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state or is the policy of the congress here because there are some differences, you know, among their views and their approaches of iran. i do want to talk about or blame anybody. but my point is, we are ready to talk to you, but at the same time, we punish you and put pressure on you and your people. iranian cannot accept it. let me make it clear here. as long as the pressure continues on iranian, nobody in iran will dare to talk about negotiations. but if iranians see a single, small indication that, okay, today the united states is going to talk and act wisely vis-a-vis iranian talking to the united states or any other nation around the world is a welcoming approach and policy by the
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iranian. and not talking to u.s. is not holy book or something like that. no. >> so, you just want to see some sign that the united states sends a signal. maybe some relaxation of sanctions or some indication that this is not just pressure. >> of course, we are not right now negotiating here, obviously. but the point is, iranians should make sure that america is not using pressure on iran for negotiations. negotiation should be for negotiation, talks for talks to find common ground and solve if there is any misunderstanding or problem that, obviously, exist. may i add just my own experience. >> sure. >> and i am not a politician, put it this way. i'm talking from the bottom of my heart. let me put it to you this way. eight years or nine years we
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were under attacks by saddam hussein. the whole war which was supposed by u.s. and some other countries i remember those years that every day you could hear the strange noise of bombs in tehran and other cities. i had three kids. it was difficult event to fi findphilfind fi milk for your baby in iranian market. but iranian stood against the pressure and head germany off outside nation from them. eight years fighting and defending ourselves. so, therefore, with such a nation and the history that you know very well, talking about pressure and putting about and threatening iran is not going to work. >> we have to go, but i have to ask you. you are one of the officials who was part of starting the iranian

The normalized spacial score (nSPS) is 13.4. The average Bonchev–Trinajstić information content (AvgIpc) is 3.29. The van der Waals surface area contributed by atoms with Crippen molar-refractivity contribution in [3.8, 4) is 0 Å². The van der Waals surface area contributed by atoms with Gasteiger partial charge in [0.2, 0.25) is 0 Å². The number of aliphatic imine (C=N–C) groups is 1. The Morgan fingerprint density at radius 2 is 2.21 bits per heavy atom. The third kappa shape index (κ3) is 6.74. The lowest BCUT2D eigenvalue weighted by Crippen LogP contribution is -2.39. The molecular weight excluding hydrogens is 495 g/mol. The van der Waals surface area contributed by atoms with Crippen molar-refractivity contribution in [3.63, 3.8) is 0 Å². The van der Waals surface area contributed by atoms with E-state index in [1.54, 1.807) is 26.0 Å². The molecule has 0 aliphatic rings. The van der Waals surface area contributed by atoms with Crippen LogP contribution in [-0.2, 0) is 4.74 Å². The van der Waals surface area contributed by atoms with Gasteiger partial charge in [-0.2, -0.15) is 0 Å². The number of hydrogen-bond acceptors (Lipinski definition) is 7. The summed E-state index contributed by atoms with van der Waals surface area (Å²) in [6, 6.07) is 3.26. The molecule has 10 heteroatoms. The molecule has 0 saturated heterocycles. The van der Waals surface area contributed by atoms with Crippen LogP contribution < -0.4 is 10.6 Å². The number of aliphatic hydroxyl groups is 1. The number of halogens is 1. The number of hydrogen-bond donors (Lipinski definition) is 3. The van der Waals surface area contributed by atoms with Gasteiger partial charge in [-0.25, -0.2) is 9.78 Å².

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film industry. many, many years ago you were one of the guys funding it. i have to ask you, what did you think of the movie "argo"? >> thank you very much as you rightly mention it. i was member of the film jury for five years when i was in iran. from the technical point of view, to be honest with you, if i was a judge, the movie is a very weak movie. >> weak movie. >> i'm not saying really weak or not compatible with other kind of movies which hollywood produces, but compair to "lincoln" and compare to "life of pie" and it did not deserve to receive oscar prize. first of all. there are many mistakes in the movie. for instance, you are familiar with our culture. even the producer or the director the iranian culture.
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in iran when we want to say hello to someone we say salaam and even the movie, they were going to saying -- so, the producer or director, they're not familiar with the culture. to be honest with you, whoever in iran saw the film, they felt insulted by america. it was politically wrong and technically wrong and i think the producer of the film that is known as ambassador of peace, as i heard, should be ashamed of producing such a film that from the technical point of view, political point of view was wrong. as well as insulting a big nation like iran. i would like to invite the producer and the director of the film to travel to iran and when they travel to iran the day
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after they will apologize from the big nation of iran for producing. >> always a pleasure to have you on. >> thank you very much. pleasure to be with you today, fareed. up next, a different movie. we're going to talk about a world leader who doesn't even want to watch an oscar nominated film from his own country. [ male announcer ] this is the opposite of subliminal advertising... there's no subtext... just tacos. yeah, it's our job to make you want it. but honestly... it's not that hard.